Saturday, January 27, 2007

Ryszard Kapuscinski

My brief recognition of his passing earlier this week didn't due justice to this remarkable journalist.

At the moment of granting the assignment, His Majesty [Hailie Selassi] saw before him the bowed head of the one he was calling to an exalted position. But even the far-reaching gaze of His Most Unrivaled Majesty could not foresee what would happen afterward to that head… Yes sir, the power of the Emperor’s assignment was amazing. An ordinary head, which had moved in a nimble and unrestrained way, ready to turn, bow, and twist, became strangely limited as soon as it was anointed with the assignment. Now it could move in only two directions: down to the ground, in the presence of His Highness, and upward, in the presence of everyone else. Set on that vertical track, the head could no longer move freely. If you approached from the back and suddenly called, “Hey sir,” he wouldn’t be able to turn his head in your direction, but instead would have to make a dignified stop and turn his whole body to face your voice.

Working as a protocol officer in the Hall of Audiences, I noticed that, in general, assign-ment caused very basic physical changes in a man… First, the whole figure of a man changes, what had been slender and trim-waisted now starts to become a square silhouette. It is a massive and solid square: a symbol of the solemnity and weight of power. We can already see that this is not just anybody’s silhouette, but that of visible dignity and respon-sibility. A slowing down of movements accompanies this change in the figure.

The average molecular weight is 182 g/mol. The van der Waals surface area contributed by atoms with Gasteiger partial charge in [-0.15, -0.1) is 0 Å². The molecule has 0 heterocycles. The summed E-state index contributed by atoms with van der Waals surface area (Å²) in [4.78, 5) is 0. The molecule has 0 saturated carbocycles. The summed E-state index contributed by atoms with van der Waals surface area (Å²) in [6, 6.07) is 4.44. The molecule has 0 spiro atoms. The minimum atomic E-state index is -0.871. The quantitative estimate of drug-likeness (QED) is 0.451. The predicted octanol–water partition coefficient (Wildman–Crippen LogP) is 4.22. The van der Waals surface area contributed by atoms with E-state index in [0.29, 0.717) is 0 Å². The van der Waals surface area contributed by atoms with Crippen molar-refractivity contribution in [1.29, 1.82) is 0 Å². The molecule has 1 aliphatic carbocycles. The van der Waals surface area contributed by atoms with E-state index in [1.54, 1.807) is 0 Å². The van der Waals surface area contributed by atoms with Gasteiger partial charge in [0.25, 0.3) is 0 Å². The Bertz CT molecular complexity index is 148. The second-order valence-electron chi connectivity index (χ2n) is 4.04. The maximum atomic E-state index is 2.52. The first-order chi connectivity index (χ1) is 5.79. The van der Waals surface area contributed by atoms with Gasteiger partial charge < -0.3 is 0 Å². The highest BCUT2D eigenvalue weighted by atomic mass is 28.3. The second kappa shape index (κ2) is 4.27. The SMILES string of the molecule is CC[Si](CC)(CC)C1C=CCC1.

The Emperor, Downfall of an Autocrat, trans. by William R. Brand & Katarzyna Mroczhowski-Brand, 1978

In the tropics, drinking is obligatory. In Europe, the first thing two people say to each other is ‘Hello. What’s new?’ When people greet each other in the tropics, they say ‘What would you like to drink?’ They frequently drink during the daytime, but in the evening the drinking is mandatory; the drinking is premeditated. After all, it is the evening that shades into night, and it is the night that lies in wait for anyone reckless enough to have spurned alcohol.

The tropical night is a hardened ally of all the world’s makers of whiskey, cognac, liqueurs, schnapps and beers, and the person who denies them their sales is assailed by the night’s ultimate weapon: sleeplessness. Insomnia is always wearing, but in the tropics it is killing. A person punished all day by the sun, by a thirst that can’t be satisfied, maltreated and weakened, has to sleep.

He has to. And then he cannot!

It is too stuffy. Damp, sticky air fills the room. But then, it’s not air. It’s wet cotton. Inhale, and it’s like swallowing a ball of cotton dipped in warm water. It’s unbearable. It nauseates, it prostrates, it unhinges. The mosquitoes sting, the monkeys scream. Your body is sticky with sweat, repulsive to touch. Time stands still. Sleep will not come. At six in the morning, the same invariable six in the morning all year round, the sun rises. Its rays in-crease the dead steam-bath closeness. You should get up. But you don’t have the strength. You don’t tie your shoes because the effort of bending over is too much. You feel worn out like an old pair of slippers. You feel used up, toothless, baggy. You are tormented by unde-fined longings, nostalgias, dusky pessimisms. You wait for the day to pass, for the night to pass, for all of it, damn it to hell, finally to pass.